This is Your Brain on Engineering (GoldieBlox Easter PSA)Edit

“This is Your Brain on Engineering (GoldieBlox Easter PSA)” video launched on YouTube in April 2014. The video spotlights the difference between a young girl’s brain “on princess” vs. her brain “on engineering.” It’s an eye opener to the gender norms placed on young girls at an early age, and uses wheels, axles and engineering to highlight some statistics related to the dearth of women in engineering.

GoldieBlox vs. the Big Sister MachineEdit

“GoldieBlox vs. the Big Sister Machine” launched on YouTube in November 2014, demonstrating the need for female role models inspired by ingenuity and creativity. In the video, Big Sister prescribes her ideals of beauty and perfection to young girls. Little Sister - a girl inspired by Goldie - rebels against the mantra, breaking the girls free and leading them to a world of possibilities. The video is set to Metric's "Help I'm Alive" hit.

Lightning StrikesEdit

GoldieBlox released their first single and animated music video, "Lightning Strikes," in December 2014. The track is an original song written and performed by Emily Haines, the lead singer of Canadian rock band Metric. The video and song feature Goldie, a strong female character who comes up with a great idea and strives to accomplish it, despite whatever set-backs occur along the way. GoldieBlox and Emily created the song as a message to girls, showing them that with confidence and ingenuity they can accomplish anything.


Intuit’s Small Business Big Game Super Bowl commercialEdit

In February 2014, GoldieBlox won Intuit’s Small Business, Big Game contest, earning a 30-second commercial spot during the broadcast of Super Bowl XLVIII. The commercial airtime was valued at $4 million, and with the advertisement, GoldieBlox became the first small business to air an ad in the Super Bowl. The ad was set to a parody of the Slade/Quiet Riot song, "Come on Feel the Noize," changing the words to "Come On Bring the Toys." The ad depicted hundreds of little girls ditching their pink toys, while singing "More than pink, pink, pink, we want to think," and that "girls build like all the boys." [12]

External linksEdit


  1. ^ Chen, Yuyu. "GoldieBlox uses influencers to sell toys to young girls". Digiday. Retrieved 18 January 2017.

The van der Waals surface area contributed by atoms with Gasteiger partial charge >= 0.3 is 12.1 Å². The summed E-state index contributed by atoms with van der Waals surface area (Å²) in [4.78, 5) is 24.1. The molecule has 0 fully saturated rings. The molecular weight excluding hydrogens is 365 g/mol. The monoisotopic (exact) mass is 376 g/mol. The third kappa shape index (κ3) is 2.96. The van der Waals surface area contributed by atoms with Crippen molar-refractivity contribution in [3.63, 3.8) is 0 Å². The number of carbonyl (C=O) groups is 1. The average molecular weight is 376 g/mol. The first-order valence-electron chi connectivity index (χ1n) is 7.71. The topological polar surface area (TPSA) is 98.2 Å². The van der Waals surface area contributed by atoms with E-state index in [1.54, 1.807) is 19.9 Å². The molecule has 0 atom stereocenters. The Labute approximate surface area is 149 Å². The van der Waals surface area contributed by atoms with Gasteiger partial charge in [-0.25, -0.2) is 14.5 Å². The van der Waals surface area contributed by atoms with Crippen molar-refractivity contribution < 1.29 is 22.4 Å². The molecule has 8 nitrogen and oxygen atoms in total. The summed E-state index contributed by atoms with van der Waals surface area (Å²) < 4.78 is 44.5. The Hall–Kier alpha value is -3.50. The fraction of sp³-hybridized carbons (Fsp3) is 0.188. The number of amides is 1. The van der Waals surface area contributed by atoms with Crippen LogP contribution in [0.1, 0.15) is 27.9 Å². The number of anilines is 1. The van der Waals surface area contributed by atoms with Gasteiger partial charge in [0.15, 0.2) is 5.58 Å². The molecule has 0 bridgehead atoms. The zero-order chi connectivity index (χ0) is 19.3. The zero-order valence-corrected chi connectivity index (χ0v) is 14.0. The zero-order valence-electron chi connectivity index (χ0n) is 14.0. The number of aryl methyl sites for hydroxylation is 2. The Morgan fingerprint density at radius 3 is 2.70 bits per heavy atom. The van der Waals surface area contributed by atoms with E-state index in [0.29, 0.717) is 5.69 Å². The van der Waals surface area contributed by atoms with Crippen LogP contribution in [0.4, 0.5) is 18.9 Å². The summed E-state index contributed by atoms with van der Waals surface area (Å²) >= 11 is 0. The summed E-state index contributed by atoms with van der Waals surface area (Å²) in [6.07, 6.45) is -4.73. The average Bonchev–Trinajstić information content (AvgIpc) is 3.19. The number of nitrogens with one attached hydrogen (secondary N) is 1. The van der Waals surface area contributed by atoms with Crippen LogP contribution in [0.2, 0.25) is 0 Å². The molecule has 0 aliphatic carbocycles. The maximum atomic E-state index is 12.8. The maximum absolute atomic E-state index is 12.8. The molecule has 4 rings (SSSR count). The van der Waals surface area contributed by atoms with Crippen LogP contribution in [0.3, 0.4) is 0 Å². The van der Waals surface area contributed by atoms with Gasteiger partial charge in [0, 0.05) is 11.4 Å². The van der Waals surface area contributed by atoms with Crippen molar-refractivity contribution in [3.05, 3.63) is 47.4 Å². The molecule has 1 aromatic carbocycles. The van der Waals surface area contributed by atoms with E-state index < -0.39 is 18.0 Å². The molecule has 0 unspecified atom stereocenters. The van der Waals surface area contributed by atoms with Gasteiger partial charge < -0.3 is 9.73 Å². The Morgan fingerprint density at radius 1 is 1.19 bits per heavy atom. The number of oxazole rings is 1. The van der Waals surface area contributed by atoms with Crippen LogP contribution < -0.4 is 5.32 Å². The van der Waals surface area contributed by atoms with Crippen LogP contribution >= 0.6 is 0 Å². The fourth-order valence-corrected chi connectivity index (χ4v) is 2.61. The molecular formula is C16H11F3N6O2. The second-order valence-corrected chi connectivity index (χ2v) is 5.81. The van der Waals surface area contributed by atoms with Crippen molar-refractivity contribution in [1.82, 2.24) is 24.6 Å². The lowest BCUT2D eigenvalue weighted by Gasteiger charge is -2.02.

2. ^ Harp, Jill (11 June 2013). "Girls need to overcome hurdles to build their presence in STEM fields". Post-Crescent. Archived from the original on 24 September 2015. Retrieved 3 July 2013.
  3. ^ Paramaguru,, Kharunya (24 September 2012). "GoldieBlox, The Toy Designed To Inspire Future Female Engineers". Time. Retrieved 3 July 2013.
  4. ^ Said, Carolyn (8 February 2013). "GoldieBlox helps get girls into engineering". SF Gate. Retrieved 3 July 2013.
  5. ^ Farr, Christina (25 September 2012). "Stanford engineer launches GoldieBlox, a toy to inspire young girls to be engineers". Venture Beat. Retrieved 3 July 2013.
  6. ^ "GoldieBlox: The Engineering Toy for Girls". Kickstarter. October 2012. Retrieved 3 July 2013.
  7. ^ "Beastie". Scribd. 21 November 2013. Retrieved 28 March 2016.
  8. ^ Itzkoff, Dave (25 November 2013). "Beastie Boys Fight Online Video Parody of 'Girls'". ArtsBeat. Retrieved 28 March 2016.
  9. ^ "Adam Yauch's Will Prohibits Use of His Music in Ads". Rolling Stone. 9 August 2012. Retrieved 28 March 2016.
  10. ^ "Beastie Boys Write Classy Open Letter to 'Girls'-Spoofing Toy Company | SPIN". Spin. 25 November 2013. Retrieved 28 March 2016.
  11. ^ Dredge, Stuart (13 May 2014). "GoldieBlox agreed to pay $1m to charity in Beastie Boys settlement". The Guardian. ISSN 0261-3077. Retrieved 28 March 2016.
  12. ^ Said, Carolyn (1 February 2014). "GoldieBlox Super Bowl ad strives to entice girls to science". San Francisco Chronicle.